An actor and comedian famous for his shenanigans as the character Borat blasted the Big Tech community for being “the greatest propaganda machine in history” and knocking Facebook for its recent free speech stance.
Sacha Baron Cohen gave a speech at the Anti-Defamation League's 2019 Never Is Now Summit on Anti-Semitism and Hate last Thursday, claiming that “hate and violence is being facilitated by a handful of internet companies that amount to the greatest propaganda machine in history.”
“Cohen is best known for portraying the fictional characters Borat, Ali G, and Bruno. Each of them indulges a similar shtick: Tricking famous people into outrageous interviews in order to humiliate them,” suggested Reason Magazine.
But it is not just the powerful. Cohen allegedly tricked an economically-troubled village in Romania, allegedly telling them they were being filmed in a documentary, when they were used as a comical fake village from which Cohen’s “Borat” character came. “[T]he villagers of Glod in Romania, which doubled as Borat’s village in Kazakhstan, went to the courts, unsuccessfully demanding $38m for being depicted as inbreeds, rapists, thieves and prostitutes,” The Telegraph reported.
Specifically naming "Facebook, YouTube and Google, Twitter and others," Cohen declared in his Thursday speech that he believed “it's time for a fundamental rethink of social media and how it spreads hate, conspiracies, and lies."
He condemned Zuckerberg’s recent speech about the importance of free expression at Georgetown University, calling some of Zuckerberg’s arguments, “pardon my French, bullshit.”
“This is not about limiting anyone’s free speech. This is about giving people, including some of the most reprehensible people on earth, the biggest platform in history to reach a third of the planet. Freedom of speech is not freedom of reach.”
Cohen also quoted the First Amendment, that “‘Congress shall make no law’ abridging freedom of speech,” ignoring regulations already placed on internet communication and seemingly advocating for online censorship of ideals that with which he and those on the left disagree.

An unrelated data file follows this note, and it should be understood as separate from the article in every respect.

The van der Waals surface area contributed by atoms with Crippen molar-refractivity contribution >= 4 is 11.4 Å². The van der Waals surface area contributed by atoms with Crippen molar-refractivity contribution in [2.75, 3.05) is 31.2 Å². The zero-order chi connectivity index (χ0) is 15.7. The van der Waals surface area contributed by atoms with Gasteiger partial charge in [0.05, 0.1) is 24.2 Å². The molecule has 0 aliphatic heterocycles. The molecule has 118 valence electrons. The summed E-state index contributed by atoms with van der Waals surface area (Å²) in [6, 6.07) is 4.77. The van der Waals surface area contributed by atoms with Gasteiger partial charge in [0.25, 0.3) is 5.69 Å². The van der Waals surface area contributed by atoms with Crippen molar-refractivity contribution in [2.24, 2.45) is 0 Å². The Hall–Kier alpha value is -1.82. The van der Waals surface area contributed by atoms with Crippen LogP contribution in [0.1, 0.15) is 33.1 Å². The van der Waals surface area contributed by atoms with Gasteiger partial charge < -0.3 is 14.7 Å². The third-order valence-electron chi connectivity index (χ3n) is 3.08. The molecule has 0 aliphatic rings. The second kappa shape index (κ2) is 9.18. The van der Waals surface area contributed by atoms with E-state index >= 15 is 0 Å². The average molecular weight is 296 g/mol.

Cohen blasted Zuckerberg’s commitment to keeping Facebook as an open platform, and asked, “If a neo-Nazi comes goose-stepping into a restaurant and starts threatening other customers and saying he wants to kill Jews, would the owner of the restaurant, a private business, be required to serve him an elegant eight-course meal?”
But as reported on before, who determines who or what counts as a Nazi? If you listen to some in the mainstream liberal media, then that answer might just be President Donald Trump.
He suggested Zuckerberg “seemed to equate regulation of companies like his to the actions of ‘the most repressive societies’” and was incredulous at the comparison.
He condemned Big Tech CEOs as people who care “more about boosting their share price than about protecting democracy.” He dubbed this alleged phenomenon as “ideological imperialism” and lamented how “six unelected individuals in Silicon Valley [are] imposing their vision on the rest of the world, unaccountable to any government and acting like they’re above the reach of law.”
Finally, Cohen blasted Zuckerberg for “welcoming a ‘diversity of ideas,’” suggesting that our elected officials should have a say in what goes online and further suggesting that “groups like the ADL” should monitor social media to fact-check and purge lies and conspiracies from online platforms.
Then Cohen himself gave an example of why his solution, in fact, presents a problem. “On the internet, everything can appear equally legitimate” he complained later, citing how “Breitbart resembles the BBC.” But which outlet is to be believed? Seemingly, Cohen prefers one and not the other. And this comparison comes after a recent decision by Facebook to include Breitbart in its human- curated “News” tab in an effort to represent all sides of political debate, provided they adhere to the platform’s terms of service.